Only 1 km from Mohenjo-daro airport, all the facilities are just before the entrance to the ruins, such as the Rest House (Dak Bungalow), Museum, the Office of Department of Archaeology, and the Police Office. I stayed again at the old rest house in which I had stayed 33 years ago, and I was their first guest for some months. Time seemed to have stopped for 33 years; everything was the same as before, the room, the food, peoplefs appearances, the exposition in the museum, and the ruins. I wondered if peoplefs lives had much changed from a restored scene of the age of the Indus Civilization on a large mural drawn at the piloti of the museum.
These facilities are in the style of Le Corbusier. When constructed to the design of Michel Ecochard, the French architect, they were representative pieces of modern architecture in Pakistan, but they are now quite in disrepair after half a century has passed.
As for the ruins from about 2.500 B.C.E. themselves, while excavations and restoration works were ardently implemented before, nothing has been done since the beginning of this century, making me suppose that the ancient city of Mohenjo-daro will not ever be fully elucidated forever. Now erosion by salt is proceeding in the deeper underground areas, bringing the entire remains into a critical state.
I walked around the archaeological sites thoroughly without haste, accompanied by one of the site guards as a guide cum porter for my heavy camera bag. I was photographing again the excavated quarters after a lapse of 33 years, when I noticed afresh the half crumbled Buddhist Stupa giving the site a quite symbolic effect. It was constructed in the Buddhist age, the Kushan period, on the top of the citadel mound, destroying a part of the remains of Indus Civilization in fact, but if this Stupa was not there, official pictures of Mohenjo-daro would ironically be far less attractive.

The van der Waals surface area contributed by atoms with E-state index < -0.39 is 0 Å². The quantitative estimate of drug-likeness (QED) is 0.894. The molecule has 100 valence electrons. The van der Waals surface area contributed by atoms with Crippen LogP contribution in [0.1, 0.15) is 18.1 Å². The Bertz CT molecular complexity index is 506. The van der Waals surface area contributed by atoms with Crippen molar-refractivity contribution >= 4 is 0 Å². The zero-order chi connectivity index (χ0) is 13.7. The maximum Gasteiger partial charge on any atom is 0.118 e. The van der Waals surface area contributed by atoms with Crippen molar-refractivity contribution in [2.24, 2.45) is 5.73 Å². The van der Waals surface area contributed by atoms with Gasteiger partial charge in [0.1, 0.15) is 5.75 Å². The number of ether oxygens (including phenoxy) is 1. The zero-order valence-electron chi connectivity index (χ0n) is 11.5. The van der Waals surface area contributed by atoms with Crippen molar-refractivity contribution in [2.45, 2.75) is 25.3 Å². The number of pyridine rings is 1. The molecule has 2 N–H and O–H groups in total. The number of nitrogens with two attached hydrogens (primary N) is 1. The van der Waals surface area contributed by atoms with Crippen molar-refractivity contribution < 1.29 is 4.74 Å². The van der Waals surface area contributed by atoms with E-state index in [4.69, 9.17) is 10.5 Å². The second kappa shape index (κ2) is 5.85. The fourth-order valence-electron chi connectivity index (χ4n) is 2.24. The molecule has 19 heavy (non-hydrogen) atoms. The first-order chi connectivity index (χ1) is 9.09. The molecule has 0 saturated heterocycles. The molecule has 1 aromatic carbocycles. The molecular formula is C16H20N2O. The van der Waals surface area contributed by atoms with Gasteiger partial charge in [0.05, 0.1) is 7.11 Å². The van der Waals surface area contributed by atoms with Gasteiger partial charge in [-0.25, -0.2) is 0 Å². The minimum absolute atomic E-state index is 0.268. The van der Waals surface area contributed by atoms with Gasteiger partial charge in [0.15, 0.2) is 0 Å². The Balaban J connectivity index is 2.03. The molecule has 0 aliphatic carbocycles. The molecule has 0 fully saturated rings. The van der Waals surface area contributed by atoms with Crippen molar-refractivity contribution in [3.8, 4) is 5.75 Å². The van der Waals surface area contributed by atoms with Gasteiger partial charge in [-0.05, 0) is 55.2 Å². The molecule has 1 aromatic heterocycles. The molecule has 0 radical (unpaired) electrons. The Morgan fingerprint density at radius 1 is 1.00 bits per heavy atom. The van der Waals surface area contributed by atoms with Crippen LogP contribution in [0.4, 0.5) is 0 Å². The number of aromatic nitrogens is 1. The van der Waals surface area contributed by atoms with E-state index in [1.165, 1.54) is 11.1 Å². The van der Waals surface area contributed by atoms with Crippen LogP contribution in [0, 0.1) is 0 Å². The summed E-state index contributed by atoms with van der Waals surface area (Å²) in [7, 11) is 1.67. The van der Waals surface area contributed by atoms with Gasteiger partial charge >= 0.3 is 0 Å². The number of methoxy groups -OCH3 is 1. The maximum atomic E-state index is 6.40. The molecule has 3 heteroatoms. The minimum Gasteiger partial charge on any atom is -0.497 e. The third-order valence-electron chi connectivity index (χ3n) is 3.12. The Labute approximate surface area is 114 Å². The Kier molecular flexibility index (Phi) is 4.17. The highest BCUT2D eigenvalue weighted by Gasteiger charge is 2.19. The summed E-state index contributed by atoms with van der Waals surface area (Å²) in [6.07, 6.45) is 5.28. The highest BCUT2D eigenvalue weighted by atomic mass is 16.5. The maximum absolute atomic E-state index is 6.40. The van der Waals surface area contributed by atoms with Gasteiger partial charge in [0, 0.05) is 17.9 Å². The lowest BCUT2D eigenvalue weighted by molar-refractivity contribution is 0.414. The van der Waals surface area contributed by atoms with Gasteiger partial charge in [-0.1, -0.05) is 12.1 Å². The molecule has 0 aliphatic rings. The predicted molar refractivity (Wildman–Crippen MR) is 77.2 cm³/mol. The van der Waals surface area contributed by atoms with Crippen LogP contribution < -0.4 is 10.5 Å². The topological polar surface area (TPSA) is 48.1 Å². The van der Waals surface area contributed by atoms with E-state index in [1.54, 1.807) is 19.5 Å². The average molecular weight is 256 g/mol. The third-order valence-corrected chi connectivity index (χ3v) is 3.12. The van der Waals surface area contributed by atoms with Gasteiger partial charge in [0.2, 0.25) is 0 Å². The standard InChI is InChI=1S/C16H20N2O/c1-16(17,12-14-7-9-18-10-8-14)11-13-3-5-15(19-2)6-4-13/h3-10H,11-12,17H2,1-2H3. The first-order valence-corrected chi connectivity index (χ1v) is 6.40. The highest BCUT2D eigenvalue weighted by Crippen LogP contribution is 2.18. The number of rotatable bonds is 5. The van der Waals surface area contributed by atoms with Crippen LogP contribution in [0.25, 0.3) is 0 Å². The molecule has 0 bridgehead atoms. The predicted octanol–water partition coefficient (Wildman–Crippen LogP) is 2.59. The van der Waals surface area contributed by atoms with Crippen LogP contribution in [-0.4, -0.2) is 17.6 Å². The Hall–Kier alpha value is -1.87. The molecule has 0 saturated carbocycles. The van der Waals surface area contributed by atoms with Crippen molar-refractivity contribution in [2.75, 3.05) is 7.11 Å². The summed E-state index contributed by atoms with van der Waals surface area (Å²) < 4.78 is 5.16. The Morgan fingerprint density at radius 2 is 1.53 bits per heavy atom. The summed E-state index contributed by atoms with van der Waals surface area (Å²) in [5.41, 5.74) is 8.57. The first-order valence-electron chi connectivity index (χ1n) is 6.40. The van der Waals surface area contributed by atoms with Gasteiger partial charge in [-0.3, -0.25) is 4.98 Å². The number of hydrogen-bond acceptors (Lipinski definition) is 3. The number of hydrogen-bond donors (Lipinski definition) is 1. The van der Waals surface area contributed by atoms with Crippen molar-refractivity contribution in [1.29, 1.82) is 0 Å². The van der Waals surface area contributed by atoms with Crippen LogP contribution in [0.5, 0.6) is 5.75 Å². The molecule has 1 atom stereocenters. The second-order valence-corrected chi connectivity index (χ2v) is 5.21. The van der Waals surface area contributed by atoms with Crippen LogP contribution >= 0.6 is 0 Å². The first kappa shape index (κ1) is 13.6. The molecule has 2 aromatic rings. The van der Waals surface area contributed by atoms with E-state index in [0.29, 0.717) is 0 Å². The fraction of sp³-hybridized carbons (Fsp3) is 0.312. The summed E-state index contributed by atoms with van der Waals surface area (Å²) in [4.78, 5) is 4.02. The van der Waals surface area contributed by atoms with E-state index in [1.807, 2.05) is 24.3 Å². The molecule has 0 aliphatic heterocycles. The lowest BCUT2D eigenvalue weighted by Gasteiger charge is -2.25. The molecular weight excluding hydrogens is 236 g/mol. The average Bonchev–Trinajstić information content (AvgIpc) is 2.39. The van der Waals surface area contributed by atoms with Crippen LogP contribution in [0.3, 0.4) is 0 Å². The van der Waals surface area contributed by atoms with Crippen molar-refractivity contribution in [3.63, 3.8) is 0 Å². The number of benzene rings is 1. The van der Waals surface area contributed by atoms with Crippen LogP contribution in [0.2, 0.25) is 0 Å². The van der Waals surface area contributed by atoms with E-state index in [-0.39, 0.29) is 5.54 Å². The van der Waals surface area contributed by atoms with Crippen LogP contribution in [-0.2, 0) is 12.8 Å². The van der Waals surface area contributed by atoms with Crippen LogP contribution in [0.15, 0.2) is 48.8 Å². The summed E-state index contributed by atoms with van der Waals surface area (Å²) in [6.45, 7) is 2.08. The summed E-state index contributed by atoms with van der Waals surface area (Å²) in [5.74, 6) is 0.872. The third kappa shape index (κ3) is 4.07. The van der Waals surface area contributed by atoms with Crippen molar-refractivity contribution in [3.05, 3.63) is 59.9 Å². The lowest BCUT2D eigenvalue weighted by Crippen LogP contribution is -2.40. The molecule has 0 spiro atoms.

Granaries quarter and a ruin of a mosque in Harappa
On the other hand, I had not visited the ruins of the Indus Valley Civilization at Harappa, although I had been hoping to go there at least one time to fully look and take photos of the site, out of sense of obligation, over a period of many years.
At last I could visit Harappa, but even so I did not stay at the spot or the nearest town, Sahiwal. I chose to hire a taxi for the whole day, departing Lahore early in the morning, staying in Harappa (ruins and museum) for four hours, and arriving in Multan late in the evening. A magnificent highway connects Lahore and Multan nowadays, which one can drive through nonstop in five hours.
In Harappa, there is no spot from where one can get a whole view of the ancient city, but small excavated places scattered around, so one cannot take spectacular photos. As the outcome of excavation of each place is also not abundant, it is difficult to imagine a clear figure of the original city. Some of the places, such as area F to the north of the citadel mound, which is supposed to have been made up of granaries, the foundations of which are regularly arranged, are impressive.
While there is a Buddhist stupa of later period in Mohenjo-daro, Harappa has remains of a mosque from much later ruling Islamic age in the area AB. It is not located at a conspicuous spot like the Stupa of Mohenjo-daro and only a portion is left, so it cannot be a symbolic element for photographs of Harappa.